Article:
At Least 52 Egyptian Police Killed in Raid on Islamist Militant Hideout

By detonating explosive devices and being positioned on higher ground, Muslim Brotherhood-linked group inflicted heavy casualties on Egyptian security forces

File photo: A member of the special police forces stand guard in Cairo, Egypt.
MOHAMED ABD EL GHANY/REUTERS

At least 52 Egyptian police and conscripts were killed and six more wounded in a gun battle on Friday during a raid on a suspected militant hideout in the western desert, three security sources said on Saturday. 

Sources had said late on Friday at least 30 police were killed. Egypt is battling an Islamist insurgency concentrated in the Sinai peninsula from two main groups, including an Islamic State affiliate, that has killed hundreds of security forces since 2013. 

A number of suspected militants were also killed and security forces are continuing to comb the area, a statement by the Interior Ministry said after the attack.

Egypt is facing an Islamist insurgency concentrated in the Sinai peninsula from two main groups, including an Islamic State affiliate, that has killed hundreds of security forces since 2013.

Islamist militants have launched several major attacks, most recently targeting churches in Cairo and other cities with the loss of dozens of lives.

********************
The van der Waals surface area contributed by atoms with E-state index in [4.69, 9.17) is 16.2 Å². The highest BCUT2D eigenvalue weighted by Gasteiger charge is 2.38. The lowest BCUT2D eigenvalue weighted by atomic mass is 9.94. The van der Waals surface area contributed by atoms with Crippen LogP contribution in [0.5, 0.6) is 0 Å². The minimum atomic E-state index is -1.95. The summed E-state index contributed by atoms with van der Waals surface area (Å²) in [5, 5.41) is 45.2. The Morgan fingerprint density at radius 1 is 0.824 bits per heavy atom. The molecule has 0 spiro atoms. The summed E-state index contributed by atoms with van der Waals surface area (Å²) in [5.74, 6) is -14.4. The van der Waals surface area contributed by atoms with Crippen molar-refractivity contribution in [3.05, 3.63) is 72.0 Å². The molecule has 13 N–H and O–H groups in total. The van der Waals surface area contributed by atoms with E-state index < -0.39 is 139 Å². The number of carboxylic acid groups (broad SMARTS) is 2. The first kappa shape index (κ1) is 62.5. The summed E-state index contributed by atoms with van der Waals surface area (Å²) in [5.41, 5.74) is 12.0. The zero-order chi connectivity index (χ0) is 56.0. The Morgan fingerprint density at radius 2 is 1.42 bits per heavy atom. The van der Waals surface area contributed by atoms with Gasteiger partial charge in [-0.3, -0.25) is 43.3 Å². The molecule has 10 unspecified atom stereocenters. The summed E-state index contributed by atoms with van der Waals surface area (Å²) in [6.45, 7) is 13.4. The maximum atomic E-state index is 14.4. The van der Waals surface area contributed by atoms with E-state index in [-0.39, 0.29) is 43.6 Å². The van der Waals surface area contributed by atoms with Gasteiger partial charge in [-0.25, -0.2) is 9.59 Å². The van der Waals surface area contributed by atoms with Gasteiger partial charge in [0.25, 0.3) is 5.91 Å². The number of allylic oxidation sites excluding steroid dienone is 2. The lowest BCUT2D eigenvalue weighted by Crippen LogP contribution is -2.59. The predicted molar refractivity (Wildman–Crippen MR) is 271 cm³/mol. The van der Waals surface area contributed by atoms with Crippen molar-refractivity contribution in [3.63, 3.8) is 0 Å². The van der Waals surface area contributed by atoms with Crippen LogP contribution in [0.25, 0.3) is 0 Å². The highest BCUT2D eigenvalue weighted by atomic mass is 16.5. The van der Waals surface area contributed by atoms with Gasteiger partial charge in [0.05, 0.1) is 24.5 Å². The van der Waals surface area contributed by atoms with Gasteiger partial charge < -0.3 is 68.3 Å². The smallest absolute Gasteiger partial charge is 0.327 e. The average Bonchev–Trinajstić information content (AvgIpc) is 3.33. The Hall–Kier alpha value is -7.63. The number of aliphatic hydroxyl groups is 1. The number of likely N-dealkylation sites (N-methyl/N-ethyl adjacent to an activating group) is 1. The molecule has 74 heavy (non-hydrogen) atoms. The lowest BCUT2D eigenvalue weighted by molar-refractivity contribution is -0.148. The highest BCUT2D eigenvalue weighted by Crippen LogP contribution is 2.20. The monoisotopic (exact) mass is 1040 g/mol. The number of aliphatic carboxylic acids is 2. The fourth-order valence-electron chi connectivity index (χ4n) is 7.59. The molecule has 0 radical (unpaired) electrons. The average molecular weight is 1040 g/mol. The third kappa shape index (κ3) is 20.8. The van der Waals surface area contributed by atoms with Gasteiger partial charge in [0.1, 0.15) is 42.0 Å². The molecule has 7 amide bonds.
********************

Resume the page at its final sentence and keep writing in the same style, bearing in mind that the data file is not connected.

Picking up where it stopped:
The security sources said authorities were following a lead to a hideout deep in the heart of the desert thought to house eight suspected members of Hasm, a group which has claimed several attacks around the capital targeting judges and policemen since last year.

The suspected militants tried to flee after the exchange of fire, the sources said, and continued to fire from higher ground at a second security unit called in for backup. They also detonated explosive devices.

Two security sources said 8 security personnel were injured in the clashes, while another source said that four of the injured were police officers and four others suspected militants.

Egypt accuses Hasm of being the militant wing of the Muslim Brotherhood, an Islamist group it outlawed in 2013. The Muslim Brotherhood denies this.

The Islamist insurgency in the Sinai peninsula has grown since the military overthrew President Mohamed Mursi of the Muslim Brotherhood in mid-2013 following mass protests against his rule.

The militant group staging the insurgency pledged allegiance to Islamic State in 2014. It is blamed for the killing of hundreds of soldiers and policemen and has started to target other areas, including Egypt's Christian Copts.